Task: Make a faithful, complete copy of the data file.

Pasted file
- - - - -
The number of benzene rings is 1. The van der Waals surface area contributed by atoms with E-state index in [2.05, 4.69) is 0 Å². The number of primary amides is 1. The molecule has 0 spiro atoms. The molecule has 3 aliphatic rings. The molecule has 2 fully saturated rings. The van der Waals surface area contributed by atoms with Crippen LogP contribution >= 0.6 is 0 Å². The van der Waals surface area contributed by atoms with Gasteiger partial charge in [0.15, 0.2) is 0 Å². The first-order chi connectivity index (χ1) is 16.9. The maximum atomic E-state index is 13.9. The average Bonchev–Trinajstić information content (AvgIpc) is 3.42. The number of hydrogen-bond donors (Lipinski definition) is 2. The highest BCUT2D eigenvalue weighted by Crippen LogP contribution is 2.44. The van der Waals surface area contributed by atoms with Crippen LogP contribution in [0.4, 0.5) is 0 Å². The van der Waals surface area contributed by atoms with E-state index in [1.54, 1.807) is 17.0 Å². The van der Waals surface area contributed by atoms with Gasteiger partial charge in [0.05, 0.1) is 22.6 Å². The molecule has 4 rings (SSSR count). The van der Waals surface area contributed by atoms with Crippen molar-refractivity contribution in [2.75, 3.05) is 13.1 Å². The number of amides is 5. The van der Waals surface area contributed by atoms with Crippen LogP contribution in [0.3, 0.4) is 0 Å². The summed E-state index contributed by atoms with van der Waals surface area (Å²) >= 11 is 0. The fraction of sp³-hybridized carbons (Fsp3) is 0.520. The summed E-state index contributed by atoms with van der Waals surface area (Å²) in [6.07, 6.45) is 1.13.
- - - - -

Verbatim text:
The number of benzene rings is 1. The van der Waals surface area contributed by atoms with E-state index in [2.05, 4.69) is 0 Å². The number of primary amides is 1. The molecule has 0 spiro atoms. The molecule has 3 aliphatic rings. The molecule has 2 fully saturated rings. The van der Waals surface area contributed by atoms with Crippen LogP contribution >= 0.6 is 0 Å². The van der Waals surface area contributed by atoms with Gasteiger partial charge in [0.15, 0.2) is 0 Å². The first-order chi connectivity index (χ1) is 16.9. The maximum atomic E-state index is 13.9. The average Bonchev–Trinajstić information content (AvgIpc) is 3.42. The number of hydrogen-bond donors (Lipinski definition) is 2. The highest BCUT2D eigenvalue weighted by Crippen LogP contribution is 2.44. The van der Waals surface area contributed by atoms with Crippen LogP contribution in [0.4, 0.5) is 0 Å². The van der Waals surface area contributed by atoms with E-state index in [1.54, 1.807) is 17.0 Å². The van der Waals surface area contributed by atoms with Gasteiger partial charge in [0.05, 0.1) is 22.6 Å². The molecule has 4 rings (SSSR count). The van der Waals surface area contributed by atoms with Crippen molar-refractivity contribution in [2.75, 3.05) is 13.1 Å². The number of amides is 5. The van der Waals surface area contributed by atoms with Crippen LogP contribution in [0.3, 0.4) is 0 Å². The summed E-state index contributed by atoms with van der Waals surface area (Å²) >= 11 is 0. The fraction of sp³-hybridized carbons (Fsp3) is 0.520. The summed E-state index contributed by atoms with van der Waals surface area (Å²) in [6.07, 6.45) is 1.13.